Wednesday, September 30, 2015

On Wednesday and a Parenting Milestone

It's something she's been asking to have for years. But I just didn't know if she was ready, if I was ready. I mean there are probably debates on every side of the issue as to what age is appropriate for such a thing but, at the end of the day,  it's something one has to decide for themselves. So, before school started this year, I gave in to her request. She seemed so happy with the decision that I couldn't help but celebrate with her even though I was unsure if either of us was ready for such a vow. 

I'm sure by now you've figured out what I'm talking about: 

Days of the Week Panties. 

As I suspected, now that they are a part of our lives, my fears are confirmed that I am absolutely not ready for this kind of commitment and preparation day after day. Though I aim to keep them washed and organized in some semblance of calendar order, still, I have to go all Christopher Columbus each night in her dresser in search of the next day's prescribed pair. And when I find them washed and ready, it's glorious. I mean I really do feel a sense of relief and celebration inside. I have braved a new world and made a timely discovery, which maybe is worth the price of the seven pack after all. 

So, without further ado, I welcome you into this world of goodness and present Wednesday to you on, yep, Wednesday. 

Cue the angel's song.

Monday, September 28, 2015

Sleepovers and Bedtime Stories

Ainsley went on her first sleepover on Friday night. I felt so grateful that such a dear family whom I trust and like so much were the ones to invite her. I had no hesitation in sending her to their home other than the swarm of butterflies in my stomach at seeing her off without me. She insisted on packing her own overnight things into a messenger bag designed to hold a few pocket folders and maybe a slender notebook. But baby girl managed to pack a stuffed animal, PJs, a change of clothes, toothbrush/paste and a full sized pillow into that thing. I'm reasonably sure the contents exploded into the house like a coiled up toy snake from a tin can when she went to unpack.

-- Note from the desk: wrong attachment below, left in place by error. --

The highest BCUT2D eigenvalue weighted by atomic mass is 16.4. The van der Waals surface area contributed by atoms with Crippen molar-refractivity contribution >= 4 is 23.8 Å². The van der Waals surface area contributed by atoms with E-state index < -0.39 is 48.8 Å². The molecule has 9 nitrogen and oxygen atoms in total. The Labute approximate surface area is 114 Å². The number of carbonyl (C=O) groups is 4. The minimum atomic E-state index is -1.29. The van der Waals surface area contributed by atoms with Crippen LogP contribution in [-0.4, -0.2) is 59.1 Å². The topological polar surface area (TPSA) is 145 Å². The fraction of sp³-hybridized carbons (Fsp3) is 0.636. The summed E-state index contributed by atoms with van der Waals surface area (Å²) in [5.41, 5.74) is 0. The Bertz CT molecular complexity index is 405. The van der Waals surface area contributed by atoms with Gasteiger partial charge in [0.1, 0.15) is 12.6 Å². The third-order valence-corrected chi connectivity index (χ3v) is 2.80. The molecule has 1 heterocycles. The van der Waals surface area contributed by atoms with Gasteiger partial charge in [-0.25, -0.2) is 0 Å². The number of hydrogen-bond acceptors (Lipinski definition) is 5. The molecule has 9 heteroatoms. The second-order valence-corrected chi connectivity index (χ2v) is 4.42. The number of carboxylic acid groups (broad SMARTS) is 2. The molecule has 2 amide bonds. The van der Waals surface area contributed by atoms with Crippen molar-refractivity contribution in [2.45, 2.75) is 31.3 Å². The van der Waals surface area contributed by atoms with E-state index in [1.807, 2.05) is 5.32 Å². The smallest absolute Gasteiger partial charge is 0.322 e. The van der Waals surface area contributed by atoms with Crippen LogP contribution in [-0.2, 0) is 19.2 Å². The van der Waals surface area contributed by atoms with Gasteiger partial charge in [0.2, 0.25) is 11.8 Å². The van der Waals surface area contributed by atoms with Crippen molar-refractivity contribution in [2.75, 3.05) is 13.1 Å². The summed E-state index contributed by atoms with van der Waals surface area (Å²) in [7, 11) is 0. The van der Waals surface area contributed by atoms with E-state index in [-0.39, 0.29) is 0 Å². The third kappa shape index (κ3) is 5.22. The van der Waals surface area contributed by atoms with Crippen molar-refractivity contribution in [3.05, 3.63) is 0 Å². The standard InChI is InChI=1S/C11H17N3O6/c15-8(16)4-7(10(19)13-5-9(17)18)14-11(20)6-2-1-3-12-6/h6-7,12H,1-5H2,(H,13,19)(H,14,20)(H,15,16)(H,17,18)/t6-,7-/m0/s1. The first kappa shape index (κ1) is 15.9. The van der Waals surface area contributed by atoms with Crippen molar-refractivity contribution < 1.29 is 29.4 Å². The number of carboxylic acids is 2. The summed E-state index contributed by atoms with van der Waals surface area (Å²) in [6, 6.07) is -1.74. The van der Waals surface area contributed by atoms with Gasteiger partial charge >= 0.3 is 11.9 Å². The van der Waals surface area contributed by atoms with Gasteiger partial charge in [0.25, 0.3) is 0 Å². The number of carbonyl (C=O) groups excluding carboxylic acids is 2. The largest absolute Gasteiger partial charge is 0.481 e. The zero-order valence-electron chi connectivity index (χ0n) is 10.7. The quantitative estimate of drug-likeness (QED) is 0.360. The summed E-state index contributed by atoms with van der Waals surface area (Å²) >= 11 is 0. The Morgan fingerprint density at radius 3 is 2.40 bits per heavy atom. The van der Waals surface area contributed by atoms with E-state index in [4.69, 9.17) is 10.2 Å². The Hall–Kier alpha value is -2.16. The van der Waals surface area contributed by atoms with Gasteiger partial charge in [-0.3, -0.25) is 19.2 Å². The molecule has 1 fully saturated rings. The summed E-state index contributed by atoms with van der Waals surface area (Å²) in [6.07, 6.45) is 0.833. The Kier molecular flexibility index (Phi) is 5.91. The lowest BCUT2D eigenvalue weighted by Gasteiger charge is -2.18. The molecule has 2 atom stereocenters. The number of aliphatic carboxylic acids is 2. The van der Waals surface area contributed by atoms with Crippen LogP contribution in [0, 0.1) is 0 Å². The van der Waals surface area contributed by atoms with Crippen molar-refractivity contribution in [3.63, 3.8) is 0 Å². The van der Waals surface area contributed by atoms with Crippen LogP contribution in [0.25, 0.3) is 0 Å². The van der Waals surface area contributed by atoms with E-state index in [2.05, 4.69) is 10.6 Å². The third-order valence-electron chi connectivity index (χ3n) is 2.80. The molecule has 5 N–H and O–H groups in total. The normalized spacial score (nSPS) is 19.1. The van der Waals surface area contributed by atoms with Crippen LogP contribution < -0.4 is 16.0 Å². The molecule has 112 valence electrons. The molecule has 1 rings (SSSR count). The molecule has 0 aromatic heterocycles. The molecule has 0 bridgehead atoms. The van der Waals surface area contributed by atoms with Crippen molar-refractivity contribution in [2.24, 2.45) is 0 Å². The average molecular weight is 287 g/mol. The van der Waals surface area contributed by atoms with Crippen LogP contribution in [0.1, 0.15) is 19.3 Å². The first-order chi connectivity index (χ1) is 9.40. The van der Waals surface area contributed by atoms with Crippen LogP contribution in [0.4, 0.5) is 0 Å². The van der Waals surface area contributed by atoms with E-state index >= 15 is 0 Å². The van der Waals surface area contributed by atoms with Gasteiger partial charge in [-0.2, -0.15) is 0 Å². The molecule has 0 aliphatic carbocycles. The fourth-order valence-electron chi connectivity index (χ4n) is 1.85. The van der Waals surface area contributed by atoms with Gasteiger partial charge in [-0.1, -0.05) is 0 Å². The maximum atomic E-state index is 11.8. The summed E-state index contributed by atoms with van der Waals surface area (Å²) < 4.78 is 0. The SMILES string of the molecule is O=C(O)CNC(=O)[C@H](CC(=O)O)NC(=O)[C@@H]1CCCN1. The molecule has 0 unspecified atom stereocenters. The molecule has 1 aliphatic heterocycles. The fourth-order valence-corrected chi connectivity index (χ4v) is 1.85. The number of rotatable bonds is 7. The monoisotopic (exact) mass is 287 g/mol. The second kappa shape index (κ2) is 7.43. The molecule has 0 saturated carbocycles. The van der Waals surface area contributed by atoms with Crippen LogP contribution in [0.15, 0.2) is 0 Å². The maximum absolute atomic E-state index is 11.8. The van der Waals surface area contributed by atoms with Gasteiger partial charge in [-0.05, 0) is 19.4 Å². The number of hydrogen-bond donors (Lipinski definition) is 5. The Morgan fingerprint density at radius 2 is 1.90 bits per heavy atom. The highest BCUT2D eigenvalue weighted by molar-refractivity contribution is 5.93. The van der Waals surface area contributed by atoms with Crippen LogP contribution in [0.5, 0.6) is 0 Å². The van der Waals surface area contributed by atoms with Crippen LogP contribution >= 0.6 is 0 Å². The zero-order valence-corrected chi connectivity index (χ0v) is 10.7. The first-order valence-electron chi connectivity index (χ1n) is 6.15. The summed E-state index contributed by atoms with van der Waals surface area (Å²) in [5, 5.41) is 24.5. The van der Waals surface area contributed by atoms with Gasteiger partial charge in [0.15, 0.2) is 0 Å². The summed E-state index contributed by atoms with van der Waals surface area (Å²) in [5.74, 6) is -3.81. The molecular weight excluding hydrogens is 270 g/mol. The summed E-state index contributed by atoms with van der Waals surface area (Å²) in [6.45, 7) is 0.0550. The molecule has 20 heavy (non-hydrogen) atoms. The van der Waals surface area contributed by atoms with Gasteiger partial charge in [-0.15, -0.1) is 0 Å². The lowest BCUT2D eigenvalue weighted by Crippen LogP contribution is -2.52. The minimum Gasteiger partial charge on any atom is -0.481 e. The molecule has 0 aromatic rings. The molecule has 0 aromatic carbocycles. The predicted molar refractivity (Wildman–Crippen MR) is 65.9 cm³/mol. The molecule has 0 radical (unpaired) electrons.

The mom was dear enough to tell me she would call if Ainsley experienced any homesickness or cold feet and she would whisk her home no matter the time of day. I really thought I might get a call since Ainsley and I are together all of the times.  But the only correspondence I received was a simple text and photo of my growing up girl having a wonderful time out to dinner at In-N-Out and later playing happily in the home of her dear friend. 

It still seems impossible to believe that she's old enough to stay anywhere overnight without me. She has happily been my Velcro child for seven years now. Her favorite place to be is on my lap, much to my dismay when I am trying to see the computer screen over her shoulder. But I did miss her warm snuggles even after just one day apart, turns out. 

Her absence opened up a spot for Emerson and me to have some time alone, which is a rare treat. We watched cake decorating shows and made a simple dinner together. Dirk was under the weather with a cold so we submerged ourselves into a girls night without hesitation. In the girls' room, Em and I sat up and read stories together and after about an hour or so, Emerson said, "This is just the most fun." My heart was warmed to the very middle. She's ten now and isn't as keen to sit on my lap or shadow my every move, but she loves time with me all the same. When we laid down to sleep she asked if I would make up a story for her like I used to do when she was a tiny girl. 

I gladly told a tale of a girl who was as dear as anyone who walked the earth. She was so lovely both inside and to look at and she was in fact a princess by heritage, though she didn't know it yet. This girl was misunderstood by some who didn't yet know of her heritage, but she lived in confidence in her unique identity, even  before she understood the fullness of it. On a walk through the forest, she came upon the King's footman, who asked if she'd like an audience with the King.  Though she felt herself unworthy, she went with him since he was worthy of her trust and assured her that she would not only be welcome, but be received as an honored guest. She went to the castle with the footman, met the gentle and loving King, and was bowled over to learn from Him that she was a daughter of His and royalty was her birthright. Of course the story was about the very girl who was laying in the bed next to me, a princess of the Most High God.  I hope she'll hold the message close in her heart. I pray that she will continue to realize all that is hers as a child of God whose identity is unshakable and sure, whose birthright is glory.

Thursday, September 24, 2015

Autumn full of Wonder

"Delicious autumn! My very soul is wedded to it, and if I were a bird I would fly about the earth seeking the successive autumns."  George Eliot